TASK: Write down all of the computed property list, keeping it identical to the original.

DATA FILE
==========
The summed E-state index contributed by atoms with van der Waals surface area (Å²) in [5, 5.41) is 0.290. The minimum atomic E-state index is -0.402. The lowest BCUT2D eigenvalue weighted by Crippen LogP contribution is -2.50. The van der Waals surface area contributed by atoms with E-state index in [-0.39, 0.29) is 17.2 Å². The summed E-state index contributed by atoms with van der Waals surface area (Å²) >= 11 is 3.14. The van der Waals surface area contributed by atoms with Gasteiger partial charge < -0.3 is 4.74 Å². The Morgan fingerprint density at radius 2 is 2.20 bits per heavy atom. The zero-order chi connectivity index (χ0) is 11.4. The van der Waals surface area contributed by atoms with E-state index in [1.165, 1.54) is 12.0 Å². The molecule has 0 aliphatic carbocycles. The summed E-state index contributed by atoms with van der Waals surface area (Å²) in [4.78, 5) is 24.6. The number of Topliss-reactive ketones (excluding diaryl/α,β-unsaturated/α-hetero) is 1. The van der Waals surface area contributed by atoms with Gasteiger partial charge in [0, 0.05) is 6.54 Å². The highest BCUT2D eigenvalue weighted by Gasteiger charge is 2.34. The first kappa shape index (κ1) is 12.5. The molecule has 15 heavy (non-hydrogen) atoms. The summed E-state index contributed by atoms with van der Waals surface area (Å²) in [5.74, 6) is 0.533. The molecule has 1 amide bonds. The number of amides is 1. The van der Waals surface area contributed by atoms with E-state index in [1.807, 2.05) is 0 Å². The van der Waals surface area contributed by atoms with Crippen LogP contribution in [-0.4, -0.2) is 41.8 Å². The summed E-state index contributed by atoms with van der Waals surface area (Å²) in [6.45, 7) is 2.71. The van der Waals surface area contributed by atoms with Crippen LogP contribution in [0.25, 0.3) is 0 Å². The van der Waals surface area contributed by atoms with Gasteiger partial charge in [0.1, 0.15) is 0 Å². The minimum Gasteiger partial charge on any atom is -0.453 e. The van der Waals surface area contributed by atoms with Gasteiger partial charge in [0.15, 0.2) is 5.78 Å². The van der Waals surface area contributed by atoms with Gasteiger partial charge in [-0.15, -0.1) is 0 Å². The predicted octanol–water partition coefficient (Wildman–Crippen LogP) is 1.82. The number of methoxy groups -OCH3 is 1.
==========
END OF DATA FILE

The summed E-state index contributed by atoms with van der Waals surface area (Å²) in [5, 5.41) is 0.290. The minimum atomic E-state index is -0.402. The lowest BCUT2D eigenvalue weighted by Crippen LogP contribution is -2.50. The van der Waals surface area contributed by atoms with E-state index in [-0.39, 0.29) is 17.2 Å². The summed E-state index contributed by atoms with van der Waals surface area (Å²) >= 11 is 3.14. The van der Waals surface area contributed by atoms with Gasteiger partial charge < -0.3 is 4.74 Å². The Morgan fingerprint density at radius 2 is 2.20 bits per heavy atom. The zero-order chi connectivity index (χ0) is 11.4. The van der Waals surface area contributed by atoms with E-state index in [1.165, 1.54) is 12.0 Å². The molecule has 0 aliphatic carbocycles. The summed E-state index contributed by atoms with van der Waals surface area (Å²) in [4.78, 5) is 24.6. The number of Topliss-reactive ketones (excluding diaryl/α,β-unsaturated/α-hetero) is 1. The van der Waals surface area contributed by atoms with Gasteiger partial charge in [0, 0.05) is 6.54 Å². The highest BCUT2D eigenvalue weighted by Gasteiger charge is 2.34. The first kappa shape index (κ1) is 12.5. The molecule has 15 heavy (non-hydrogen) atoms. The summed E-state index contributed by atoms with van der Waals surface area (Å²) in [5.74, 6) is 0.533. The molecule has 1 amide bonds. The number of amides is 1. The van der Waals surface area contributed by atoms with E-state index in [1.807, 2.05) is 0 Å². The van der Waals surface area contributed by atoms with Crippen LogP contribution in [-0.4, -0.2) is 41.8 Å². The summed E-state index contributed by atoms with van der Waals surface area (Å²) in [6.45, 7) is 2.71. The van der Waals surface area contributed by atoms with Crippen LogP contribution in [0.25, 0.3) is 0 Å². The van der Waals surface area contributed by atoms with Gasteiger partial charge in [0.1, 0.15) is 0 Å². The minimum Gasteiger partial charge on any atom is -0.453 e. The van der Waals surface area contributed by atoms with Gasteiger partial charge in [0.15, 0.2) is 5.78 Å². The van der Waals surface area contributed by atoms with Gasteiger partial charge in [-0.15, -0.1) is 0 Å². The predicted octanol–water partition coefficient (Wildman–Crippen LogP) is 1.82. The number of methoxy groups -OCH3 is 1.